Pain in the chest, usually brought on by exertion and relieved by rest
Angina is chest pain that originates in the heart muscle during physical activity and is quickly relieved by rest. The pain is due to an inadequate supply of blood to the heart muscle. Angina affects both sexes but is less common in women under 60 because the hormone oestrogen protects against it. This protection gradually disappears when levels of oestrogen drop after the menopause.
Over the last 40 years, angina has become progressively less common in western Europe, mainly due to more healthy lifestyles. At the same time, treatment with drugs and surgery has also improved the outlook for people who have the condition.
The most common cause of angina is coronary artery disease, a narrowing of the arteries that supply the heart muscle. This narrowing is usually the result of fatty deposits building up on the inside of the artery walls (see Atherosclerosis). The blood flow through the arteries may be sufficient for the heart while it is at rest but becomes inadequate during exertion. If the supply of oxygen-rich blood is insufficient, the heart muscle is starved of oxygen and toxic substances build up in the heart muscle, causing a constrictive, cramp-like pain. People who have a high blood cholesterol level (see Hypercholesterolaemia), persistently high blood pressure (see Hypertension), or diabetes mellitus have an increased risk of developing atherosclerosis and angina. Having a close relative with the disorder also increases the risk of angina, as does smoking.
Angina can also be caused by temporary spasm of the coronary arteries, in which the arteries narrow for a short time, or by a damaged heart valve that causes a reduction in the blood flow to the heart muscle (see Aortic stenosis). Occasionally, angina is caused or made worse by anaemia, in which the ability of the red blood cells to carry oxygen is impaired, thus reducing the supply of oxygen to the heart.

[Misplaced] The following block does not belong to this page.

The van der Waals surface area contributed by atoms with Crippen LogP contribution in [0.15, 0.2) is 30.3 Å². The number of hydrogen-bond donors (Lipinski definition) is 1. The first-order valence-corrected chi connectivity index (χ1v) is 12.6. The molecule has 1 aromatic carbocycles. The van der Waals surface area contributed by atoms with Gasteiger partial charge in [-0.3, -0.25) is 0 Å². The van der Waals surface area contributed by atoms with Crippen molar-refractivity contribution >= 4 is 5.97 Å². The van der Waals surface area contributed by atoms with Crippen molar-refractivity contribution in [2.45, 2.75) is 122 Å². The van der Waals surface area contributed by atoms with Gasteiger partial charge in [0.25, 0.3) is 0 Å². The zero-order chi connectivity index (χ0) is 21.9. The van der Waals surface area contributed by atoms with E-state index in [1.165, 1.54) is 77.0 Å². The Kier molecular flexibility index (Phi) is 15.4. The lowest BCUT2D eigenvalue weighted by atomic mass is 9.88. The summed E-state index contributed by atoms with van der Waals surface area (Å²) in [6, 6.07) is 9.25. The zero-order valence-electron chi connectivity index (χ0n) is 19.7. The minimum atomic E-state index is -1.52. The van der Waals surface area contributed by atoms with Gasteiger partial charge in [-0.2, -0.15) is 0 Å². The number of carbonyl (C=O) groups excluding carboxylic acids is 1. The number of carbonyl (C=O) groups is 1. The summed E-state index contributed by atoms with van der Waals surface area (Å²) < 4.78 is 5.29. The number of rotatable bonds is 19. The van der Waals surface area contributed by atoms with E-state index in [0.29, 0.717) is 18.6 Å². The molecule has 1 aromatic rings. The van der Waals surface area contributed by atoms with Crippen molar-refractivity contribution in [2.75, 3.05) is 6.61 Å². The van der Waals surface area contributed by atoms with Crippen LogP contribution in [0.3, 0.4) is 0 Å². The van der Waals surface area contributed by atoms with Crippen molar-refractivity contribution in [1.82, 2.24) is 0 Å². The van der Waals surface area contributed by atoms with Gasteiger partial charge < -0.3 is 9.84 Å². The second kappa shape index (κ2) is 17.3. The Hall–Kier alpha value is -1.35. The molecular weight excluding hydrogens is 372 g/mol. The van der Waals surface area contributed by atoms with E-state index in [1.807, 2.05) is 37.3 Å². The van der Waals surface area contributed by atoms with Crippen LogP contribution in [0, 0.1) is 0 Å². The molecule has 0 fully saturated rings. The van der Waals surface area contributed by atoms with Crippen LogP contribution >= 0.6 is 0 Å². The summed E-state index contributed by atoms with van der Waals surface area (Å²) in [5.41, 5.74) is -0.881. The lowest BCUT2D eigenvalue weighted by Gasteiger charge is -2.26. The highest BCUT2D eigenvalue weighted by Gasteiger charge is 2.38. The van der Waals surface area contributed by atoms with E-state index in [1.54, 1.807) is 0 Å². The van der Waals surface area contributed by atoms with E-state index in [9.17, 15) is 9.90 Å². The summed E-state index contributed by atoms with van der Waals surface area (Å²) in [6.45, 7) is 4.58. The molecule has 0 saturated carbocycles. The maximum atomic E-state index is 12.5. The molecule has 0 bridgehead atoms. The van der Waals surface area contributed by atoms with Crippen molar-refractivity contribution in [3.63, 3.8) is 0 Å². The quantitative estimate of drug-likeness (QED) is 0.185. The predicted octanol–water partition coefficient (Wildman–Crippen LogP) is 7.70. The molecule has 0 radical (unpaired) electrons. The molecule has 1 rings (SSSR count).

The chest pain of angina varies from mild to severe. It usually starts during exertion and is relieved after a short rest. The features of angina are:
A dull, heavy, constricting sensation in the centre of the chest.
A discomfort that spreads into the throat and down one or both arms, more often the left arm.
Angina usually occurs predictably at a particular level of exertion. For example, if you regularly walk uphill or climb stairs, it will develop at about the same stage of the activity each time. Angina caused by outdoor exertion often occurs more rapidly in cold or windy weather.
If you experience this type of chest pain for the first time or if your angina becomes more frequent, more severe, or develops at rest, you should contact your doctor immediately. Worsening angina can be a warning that a blood clot has formed in the coronary artery, which may completely block it and cause a heart attack (see Myocardial infarction). A prolonged and very severe attack of angina may be due to a heart attack.
Your doctor will usually make a diagnosis of angina from your symptoms. However, in some circumstances it may be difficult for your doctor to be certain that the pain is actually angina and is not caused by another problem such as gastro-oesophageal reflux disease or pain from the chest wall.
Your doctor will measure your blood pressure to see if you have hypertension. He or she may also arrange for you to have blood tests to check for anaemia or raised cholesterol levels. You will probably have an ECG to monitor the electrical activity of the heart at rest and exercise testing as a comparison. The ECG may show no abnormalities, but the exercise test will usually be abnormal if you have angina. The ECG may confirm that you have had a heart attack. If the tests confirm that there is a significant problem with blood flow to the heart, you may need coronary angiography, in which dye is injected into the coronary arteries so that narrowed areas can be detected on an X-ray.